Thursday, November 11


Several months ago, someone gave us very good advice. "Don't bash the country you are living in," they told us. "Especially in front of your children."
Now, this might not sound like a big deal, or might not seem that it would be difficult advice to follow. It is.
No matter where we live, we are still very American. We are American in our thinking, our way of getting things done, in our expectations, and that can cause quite a bit of stress in our daily interactions.

We expect to order something and have it arrive on time, from little things like food to big things like construction materials for team projects.

We expect to be able to go to an ATM and get out cash.

We expect to pay the same price for vegetables that the person next to us is paying.

We expect to have the customer service we'd find at say, a Target store.....things like employees offering to help find something, or opening another register instead of requiring people to wait in line for 45 minutes, or not stocking shelves in the busiest part of the day in a 3 foot wide aisle.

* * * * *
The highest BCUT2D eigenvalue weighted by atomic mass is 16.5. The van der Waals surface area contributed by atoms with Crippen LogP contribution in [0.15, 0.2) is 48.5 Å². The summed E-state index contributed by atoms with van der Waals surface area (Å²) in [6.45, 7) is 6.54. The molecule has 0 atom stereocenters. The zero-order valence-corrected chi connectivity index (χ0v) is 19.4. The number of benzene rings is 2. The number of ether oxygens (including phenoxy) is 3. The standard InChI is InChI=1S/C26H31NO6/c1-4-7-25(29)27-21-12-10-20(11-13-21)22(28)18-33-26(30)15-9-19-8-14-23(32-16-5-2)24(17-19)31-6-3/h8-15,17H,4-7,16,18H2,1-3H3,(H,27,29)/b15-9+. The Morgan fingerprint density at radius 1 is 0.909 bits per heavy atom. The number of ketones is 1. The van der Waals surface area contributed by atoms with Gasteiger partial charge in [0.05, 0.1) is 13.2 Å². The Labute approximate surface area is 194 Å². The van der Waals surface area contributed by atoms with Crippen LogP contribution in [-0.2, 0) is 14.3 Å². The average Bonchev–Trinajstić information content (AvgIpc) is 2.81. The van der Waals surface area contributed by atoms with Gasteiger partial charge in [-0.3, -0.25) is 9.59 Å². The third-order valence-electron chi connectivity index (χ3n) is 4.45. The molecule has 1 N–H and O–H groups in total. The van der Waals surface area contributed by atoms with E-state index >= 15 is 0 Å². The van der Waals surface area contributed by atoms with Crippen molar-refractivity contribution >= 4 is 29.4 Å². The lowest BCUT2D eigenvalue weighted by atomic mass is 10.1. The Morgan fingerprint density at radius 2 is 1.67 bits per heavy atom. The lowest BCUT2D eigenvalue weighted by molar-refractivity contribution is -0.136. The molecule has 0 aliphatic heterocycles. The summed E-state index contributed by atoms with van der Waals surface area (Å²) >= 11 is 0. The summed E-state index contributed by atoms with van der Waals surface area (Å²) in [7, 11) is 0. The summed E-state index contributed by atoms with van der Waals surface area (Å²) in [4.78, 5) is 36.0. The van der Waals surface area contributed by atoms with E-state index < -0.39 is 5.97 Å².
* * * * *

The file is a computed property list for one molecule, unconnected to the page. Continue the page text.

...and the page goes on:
Difficult? You bet. There are times that we complain and whine about how things are messed up. And yet, when we stop, take a breath and remind ourselves that people are mainly trying to survive, to get through the day, it changes our perspective and gives us a bit more patience.

Now, we're not perfect at this. Far from it. I still haven't gotten used to riding the chicken bus and having my foot stepped on 14 times or being shoved out of the way in the market, but at least I don't take it personally anymore. Well, mostly.

My wish is that, one day, when we move from Guatemala, whether it's to the States or to another place, we will be able to hold onto the lessons we're learning here, that we'll never adopt a sense of entitlement or superiority, and that we'll remember to look behind the differences and see the similarities....that people are people, with the same hurts and desires and hopes, no matter where they live, that we will consciously choose to look for the good in people.

Another good friend gave us more valuable advice. She told us to remind ourselves that, "It's not wrong, it's just different." So, on those really crazy days when we are tempted to see everything in a negative light, we repeat that phrase.
 A lot.
And sometimes even out loud in the middle of that so-very-unlike-Target store. Until we can say it and mean it.